The main reference point, as the authors of the book under review point out, is Sir Isaiah Berlin's book “Russian Thinkers. The book deals with the intellectual and social history of Russia in the 1840s and 1860s, an important, but limited in time period of Russian history. The approach proposed by the acknowledged master of political philosophy proved to be valid and functional even 40 years after its publication. Showing each of the characters of Russian intellectual history in the context of their relationships to their predecessors and contemporaries, with the full range of philosophical and social influences in ideological, political, social, and cultural contexts, is a task that the authors of the book under review have generally coped with no worse than Berlin. Today it is obvious that a broad English-speaking readership needs new approaches to understanding what Russian thought is and what its real contribution to world intellectual culture is. A separate question is how the Russian intellectual history of the 19th and 20th centuries, with all the changes that Russia went through together with the rest of the world, sometimes influencing it very noticeably, should be presented to today's reader. The authors have tried to give answers to these questions. It is no coincidence that Marina Bykova and Lina Steiner note in the preface:

It covers Russia’s intellectual history from the late eighteenth century to the dissolution of the Soviet Union-from the first inception of a distinctly Russian philosophical and literary tradition through its astonishingly rich development in the nineteenth century to the orthodox Marxism and dissident thought of the Soviet era and beyond. The most lively and influential period in Russia’s long intellectual history, this remarkable time produced philosophical, literary, and religious ideas that had a powerful impact on the country’s cultural, political, and socioeconomic development, as well as on the intellectual, cultural, and political development of the whole world (p.V).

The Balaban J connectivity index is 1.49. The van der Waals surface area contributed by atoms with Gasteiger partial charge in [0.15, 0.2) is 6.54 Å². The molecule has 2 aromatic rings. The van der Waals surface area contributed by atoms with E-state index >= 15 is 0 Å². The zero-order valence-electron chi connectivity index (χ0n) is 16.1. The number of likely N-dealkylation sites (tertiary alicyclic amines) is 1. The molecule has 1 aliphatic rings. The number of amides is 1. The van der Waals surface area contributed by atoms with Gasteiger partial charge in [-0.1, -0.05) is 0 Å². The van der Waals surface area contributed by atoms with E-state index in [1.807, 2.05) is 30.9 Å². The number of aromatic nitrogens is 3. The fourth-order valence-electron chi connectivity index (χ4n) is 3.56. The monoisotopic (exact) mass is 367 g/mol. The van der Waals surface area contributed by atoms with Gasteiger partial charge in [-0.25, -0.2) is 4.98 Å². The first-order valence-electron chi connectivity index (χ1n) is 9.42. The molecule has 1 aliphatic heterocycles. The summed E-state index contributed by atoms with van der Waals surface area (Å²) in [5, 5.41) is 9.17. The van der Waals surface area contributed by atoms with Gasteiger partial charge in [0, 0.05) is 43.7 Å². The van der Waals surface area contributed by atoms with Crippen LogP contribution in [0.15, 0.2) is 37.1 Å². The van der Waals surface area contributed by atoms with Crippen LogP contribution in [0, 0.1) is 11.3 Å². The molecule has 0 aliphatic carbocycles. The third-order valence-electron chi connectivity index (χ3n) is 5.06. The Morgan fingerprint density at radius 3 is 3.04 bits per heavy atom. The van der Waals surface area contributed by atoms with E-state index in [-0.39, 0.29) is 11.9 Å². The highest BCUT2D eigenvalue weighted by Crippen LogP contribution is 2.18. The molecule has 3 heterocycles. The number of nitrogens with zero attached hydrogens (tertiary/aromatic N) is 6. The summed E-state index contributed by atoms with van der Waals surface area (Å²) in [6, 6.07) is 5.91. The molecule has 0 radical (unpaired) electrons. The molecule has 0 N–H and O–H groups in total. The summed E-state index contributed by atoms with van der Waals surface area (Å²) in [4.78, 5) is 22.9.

A group of authors included scholars not only from the United States and Russia, but also from Canada, Great Britain, Germany, Switzerland, the Netherlands, and Italy. They were united by a common desire to rethink the canon of Russian intellectual history that has already taken shape in Western consciousness, to expand the traditional circle of thinkers, supplementing it with new names, and to show new trends. In this sense, the proposed interpretation of the concept of Russian thought is noteworthy. It is not only the very intellectual thinking of the late eighteenth and twentieth centuries, represented primarily in the works of philosophers, but also Russian literature as a result, although specific, but without a doubt, of intellectual forms of activity. Such a combination of philosophy and literature has its reasons: it is centuries of overcoming the order of the old feudal world by Russia, the arrival of the ideas of the European Enlightenment and openness to the changes taking place in European culture, European politics and economy, and European consciousness.